[CodePen height=650 show=css href=bHckF user=lukechilds ]

We can now add a div inside our screen element to contain our text. To make it slightly more ‘LCDish’, give it a CSS3 text-shadow with no blur and some slight transparency. Notice how we are using an id to name this div rather than a class? This will make it much easier to update the value with JavaScript.

[CodePen height=650 show=css href=mKpaF user=lukechilds ]

Now let’s add a bit more of a shiny glass/plastic look to the whole screen. We can do this by creating another massive circle on top of the .screen-surround (the orange bit) and moving it up a bit. If we then give it a radial gradient going from completely transparent at about 90% away from the center of the circle, to slightly transparent at 100% away from the center, we get a pretty ‘applesque’ light glare effect.

[CodePen height=650 show=css href=fBvjd user=lukechilds ]

Finishing touches now. Let’s add a little orange knobbly bit to the bottom, because why not? Use the same technique as we used for the screen surround, but add the element directly inside .lux-meter, not .lux-meter-inner, so it appears to stretch around the bottom.

[CodePen height=650 show=css href=oyxJL user=lukechilds ]

Finally, what would a lux meter be without a strange name with lots of numbers? Slap that name on.

[CodePen height=650 show=css href=xIzJv user=lukechilds ]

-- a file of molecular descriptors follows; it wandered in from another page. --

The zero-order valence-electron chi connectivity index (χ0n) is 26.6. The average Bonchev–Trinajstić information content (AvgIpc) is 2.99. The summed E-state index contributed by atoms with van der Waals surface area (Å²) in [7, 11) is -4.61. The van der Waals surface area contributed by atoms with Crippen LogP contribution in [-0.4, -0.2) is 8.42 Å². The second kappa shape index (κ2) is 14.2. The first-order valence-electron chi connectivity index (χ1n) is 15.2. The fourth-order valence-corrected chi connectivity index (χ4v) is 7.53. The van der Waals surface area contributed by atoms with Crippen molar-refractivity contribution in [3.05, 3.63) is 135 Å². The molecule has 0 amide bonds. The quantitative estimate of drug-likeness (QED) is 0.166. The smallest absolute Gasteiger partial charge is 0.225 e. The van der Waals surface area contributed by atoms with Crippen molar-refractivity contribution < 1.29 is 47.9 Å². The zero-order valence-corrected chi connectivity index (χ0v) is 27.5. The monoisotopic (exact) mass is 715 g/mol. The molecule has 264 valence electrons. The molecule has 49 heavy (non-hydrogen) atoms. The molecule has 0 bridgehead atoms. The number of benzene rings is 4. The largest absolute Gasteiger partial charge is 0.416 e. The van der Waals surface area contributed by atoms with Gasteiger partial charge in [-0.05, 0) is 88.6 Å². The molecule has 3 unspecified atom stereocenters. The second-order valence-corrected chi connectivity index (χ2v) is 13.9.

Ok, now you’ve mastered the CSS, it’s time to implement the JavaScript.

The JavaScript

First off, if you’re a JavaScript novice, don’t worry. This API is ridiculously easy to use. We will go slightly more in depth with formatting the numbers and handling large numbers, but just getting the lux meter to display the value is so simple.

First of all we need to define the global variable ‘screenValue’. ‘screenValue’ is the HTML element with the id ‘value’; it holds the numbers in the screen. Now, by adding an event listener to ‘devicelight’ and passing the event object through, we can set the content in ‘screenValue’ to the value of the event.

[CodePen height=650 show=js href=DjHKJ user=lukechilds ]

BOOM! You just used the DeviceLightEvent API. I told you it was easy.

Now that’s all fine and dandy, but it would look a bit cooler if there were always four digits. So 8 would become 0008, 16 would become 0016 and 128 would be 0128 etc. That way, the LCD font looks cool because you just see certain parts of the LCD display disappear/appear to change into different numbers. We can do this fairly easily. We’re going to need to define another global variable. We’ll call this ‘lux’ and this is going to have the final value written into it.

Next in the listener function, we need to define ‘luxRaw’. This is going to hold the raw unformatted lux value as a string. Then we can count the length of the string. If it’s less than 4, however many digits less than 4 the value is, we set ‘lux’ as that amount of zeros. Then we append ‘luxRaw’ to ‘lux’.

[CodePen height=650 show=js href=lpoCg user=lukechilds ]